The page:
A final word is in order regarding the differential, mainly anti-immigrant racist theories that developed originally in France in the post-war period with the influx of North Africans (Taguiteff 1988). The anti-immigrant—and sadly, now even anti-refugee—rhetoric has spread from France to the rest of Europe and to the US. In the US, however, there is a long tradition of nativist racism which of course excludes the real natives of North America and upholds unapologetically a form of chauvinistic white supremacy. In a strangely narrow manner, in the 19th century this North American form of chauvinistic Northern and Western European white supremacy excluded even the Eastern and Southern European immigrants. The institution of IQ testing in the US is linked with this position as are also the quotas limiting not just nonwhite but also Eastern and Southern European immigration in 1923. The more recent French theory has been based exclusively on culturalist assumptions and the superiority of the “revolutionary” liberal capitalist institutions set up by the French revolution that nonwhite non-European immigrants cannot understand or adopt as their own.

Conclusion

Clearly, the bourgeois revolutions—however inconsistent and self-contradictory—marked a major advance in terms of ideas and political institutions of democracy and citizenship. Their Universalist claims were subsequently discredited by a dispassionate analysis of the capitalist mode of production and social formations. But the claims to genuine human rights and political citizenship remain to be developed and institutionalized globally. Today, we face perhaps the deepest global set of capitalist and imperialist crises since the beginning of the history of capitalism. Inevitably, various forms of racist and patriarchal theories and practices are coming to the fore. Building a global movement for a nonracist, nonsexist egalitarian and ecologically sustainable society is the only way forward for those who wish to see a better world beyond capitalism.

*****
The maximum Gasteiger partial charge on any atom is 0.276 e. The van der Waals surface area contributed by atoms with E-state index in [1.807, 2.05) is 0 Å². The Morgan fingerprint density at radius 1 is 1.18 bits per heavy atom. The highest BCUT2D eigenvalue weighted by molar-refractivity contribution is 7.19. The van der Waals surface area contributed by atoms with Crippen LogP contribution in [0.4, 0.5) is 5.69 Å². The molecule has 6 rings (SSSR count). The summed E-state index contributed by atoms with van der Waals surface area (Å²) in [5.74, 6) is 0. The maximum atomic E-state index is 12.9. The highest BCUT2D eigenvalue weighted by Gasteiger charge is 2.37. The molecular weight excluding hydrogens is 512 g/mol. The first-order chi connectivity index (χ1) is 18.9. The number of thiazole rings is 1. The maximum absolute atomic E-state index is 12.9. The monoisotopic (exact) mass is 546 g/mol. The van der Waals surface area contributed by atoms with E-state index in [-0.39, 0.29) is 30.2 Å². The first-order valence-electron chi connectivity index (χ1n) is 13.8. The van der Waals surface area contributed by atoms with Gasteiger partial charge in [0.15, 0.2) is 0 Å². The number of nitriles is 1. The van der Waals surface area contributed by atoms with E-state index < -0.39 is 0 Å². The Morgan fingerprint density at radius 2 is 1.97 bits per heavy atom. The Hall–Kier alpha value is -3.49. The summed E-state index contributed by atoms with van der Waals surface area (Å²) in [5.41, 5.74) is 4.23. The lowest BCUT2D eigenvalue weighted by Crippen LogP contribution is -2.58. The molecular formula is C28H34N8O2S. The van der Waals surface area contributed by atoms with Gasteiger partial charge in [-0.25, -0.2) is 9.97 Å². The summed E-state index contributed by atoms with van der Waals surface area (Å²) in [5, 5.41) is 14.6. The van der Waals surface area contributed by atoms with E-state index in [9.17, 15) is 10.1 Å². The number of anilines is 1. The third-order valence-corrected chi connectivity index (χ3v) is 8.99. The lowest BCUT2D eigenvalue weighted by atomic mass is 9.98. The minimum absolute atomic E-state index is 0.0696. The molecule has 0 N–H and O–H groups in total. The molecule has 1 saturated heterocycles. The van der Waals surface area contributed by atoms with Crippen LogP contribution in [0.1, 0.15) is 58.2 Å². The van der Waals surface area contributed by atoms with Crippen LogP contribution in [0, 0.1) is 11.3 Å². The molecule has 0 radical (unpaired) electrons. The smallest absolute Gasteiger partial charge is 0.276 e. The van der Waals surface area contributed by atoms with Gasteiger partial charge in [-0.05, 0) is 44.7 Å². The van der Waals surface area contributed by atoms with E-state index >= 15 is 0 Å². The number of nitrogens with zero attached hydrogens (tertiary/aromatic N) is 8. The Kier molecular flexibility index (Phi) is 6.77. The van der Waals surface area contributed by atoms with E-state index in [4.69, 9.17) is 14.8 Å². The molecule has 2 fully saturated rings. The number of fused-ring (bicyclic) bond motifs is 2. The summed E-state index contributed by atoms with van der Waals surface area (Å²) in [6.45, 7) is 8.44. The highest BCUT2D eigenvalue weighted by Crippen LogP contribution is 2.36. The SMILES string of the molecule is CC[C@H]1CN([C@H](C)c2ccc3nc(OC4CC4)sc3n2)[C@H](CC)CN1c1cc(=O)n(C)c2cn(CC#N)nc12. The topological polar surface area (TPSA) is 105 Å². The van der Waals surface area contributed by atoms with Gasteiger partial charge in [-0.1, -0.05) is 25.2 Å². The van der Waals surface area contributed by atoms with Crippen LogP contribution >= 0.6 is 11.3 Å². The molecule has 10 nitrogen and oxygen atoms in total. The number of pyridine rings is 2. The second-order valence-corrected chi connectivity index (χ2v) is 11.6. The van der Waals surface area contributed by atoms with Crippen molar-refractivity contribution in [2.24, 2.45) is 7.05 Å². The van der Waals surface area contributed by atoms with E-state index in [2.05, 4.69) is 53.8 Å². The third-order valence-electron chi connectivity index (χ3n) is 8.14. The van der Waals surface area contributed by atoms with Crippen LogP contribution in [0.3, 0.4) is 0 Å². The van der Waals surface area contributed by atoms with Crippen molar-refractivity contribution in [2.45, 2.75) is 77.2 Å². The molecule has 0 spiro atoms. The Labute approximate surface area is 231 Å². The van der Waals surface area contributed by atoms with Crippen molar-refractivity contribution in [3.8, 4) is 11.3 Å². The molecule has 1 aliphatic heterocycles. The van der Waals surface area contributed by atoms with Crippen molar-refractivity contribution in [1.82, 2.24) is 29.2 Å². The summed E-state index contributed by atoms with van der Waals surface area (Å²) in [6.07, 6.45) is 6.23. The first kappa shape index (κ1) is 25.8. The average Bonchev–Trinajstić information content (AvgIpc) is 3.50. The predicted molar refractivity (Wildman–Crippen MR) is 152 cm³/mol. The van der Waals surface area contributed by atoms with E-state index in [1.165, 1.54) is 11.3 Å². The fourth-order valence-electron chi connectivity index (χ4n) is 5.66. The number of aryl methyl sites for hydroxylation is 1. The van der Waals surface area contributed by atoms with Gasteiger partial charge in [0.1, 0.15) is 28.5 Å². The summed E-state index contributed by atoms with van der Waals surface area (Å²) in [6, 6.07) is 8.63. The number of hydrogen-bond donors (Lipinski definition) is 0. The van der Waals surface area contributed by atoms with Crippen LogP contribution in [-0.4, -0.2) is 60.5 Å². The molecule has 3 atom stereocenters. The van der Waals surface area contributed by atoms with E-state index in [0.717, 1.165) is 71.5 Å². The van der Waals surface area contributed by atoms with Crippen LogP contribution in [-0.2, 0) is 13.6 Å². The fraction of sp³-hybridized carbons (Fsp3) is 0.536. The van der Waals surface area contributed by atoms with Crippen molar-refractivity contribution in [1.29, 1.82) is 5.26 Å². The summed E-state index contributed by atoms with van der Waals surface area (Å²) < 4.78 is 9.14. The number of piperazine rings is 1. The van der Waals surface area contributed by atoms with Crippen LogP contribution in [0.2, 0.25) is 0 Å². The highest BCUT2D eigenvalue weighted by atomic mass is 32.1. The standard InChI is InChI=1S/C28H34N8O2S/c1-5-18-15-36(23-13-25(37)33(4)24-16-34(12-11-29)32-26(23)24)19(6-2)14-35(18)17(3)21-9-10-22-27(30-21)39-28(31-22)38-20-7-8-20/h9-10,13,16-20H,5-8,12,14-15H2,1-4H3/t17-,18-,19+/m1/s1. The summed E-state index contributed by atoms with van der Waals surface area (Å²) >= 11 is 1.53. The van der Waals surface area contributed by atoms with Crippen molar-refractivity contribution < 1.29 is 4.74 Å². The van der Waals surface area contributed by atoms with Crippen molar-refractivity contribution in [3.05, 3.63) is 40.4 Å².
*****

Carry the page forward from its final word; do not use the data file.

Notes

The theory of capitalist imperialism as opposed to pre-capitalist imperialism is complex. For a nuanced discussion the reader is referred to my lecture entitled Finance Capital and Imperialism.

I have discussed some important flaws in the theory of socialism and in socialist practices in the USSR and PRC. My lecture and my paper on this subject are available online.

References

Arrow, Kenneth and Hahn (1971), General Competitive Equilibrium. San Francisco: Holden-Day. 1971.

Asafa, Jalata (2015). The triple causes of African Underdevelopment: Colonial capitalism, State Terrorism and Racism. International Journal of Sociology and Anthropology. Vol. 7 (3). 2015.

Balibar, E. and Wallerstein, I. (1991). Race, Nation, Class: Ambiguous Identities. Verso. 15-17.

Balibar, E. (1991). Is There Neo-Racism? in Race, Nation, Class: Ambiguous Identities. Verso. 1991.

Debreu, Gerard (1959). Theory of Value. Wiley Publishers. New York. 1959.

Gould, S.J. (1977). Ever Since Darwin, W.W. Norton. New York. 1977.

Guillaumin, Colléte (1972). L’idéologie Racisme: Genèse et Langage Actuel. Mouton. Paris: France. 1972.

Osborne, Martin J. and Rubinstein, Ariel (1994). A Course in Game Theory. MIT Press. Cambridge, Massachusetts. 1994.

Stiglitz, Joseph (1994). Whither Socialism. MIT Press. Cambridge, Massachusetts. 1994.

Taguiteff, Pierre-André (1988). La Force du Préjugé: Essai sur le Racism et ses Doubles. La Découverete, Paris. 1988.

Wilson, Carter (1996). Racism: From Slavery to Advanced Capitalism. Sage Publications. Thousand Oaks, California. 1996.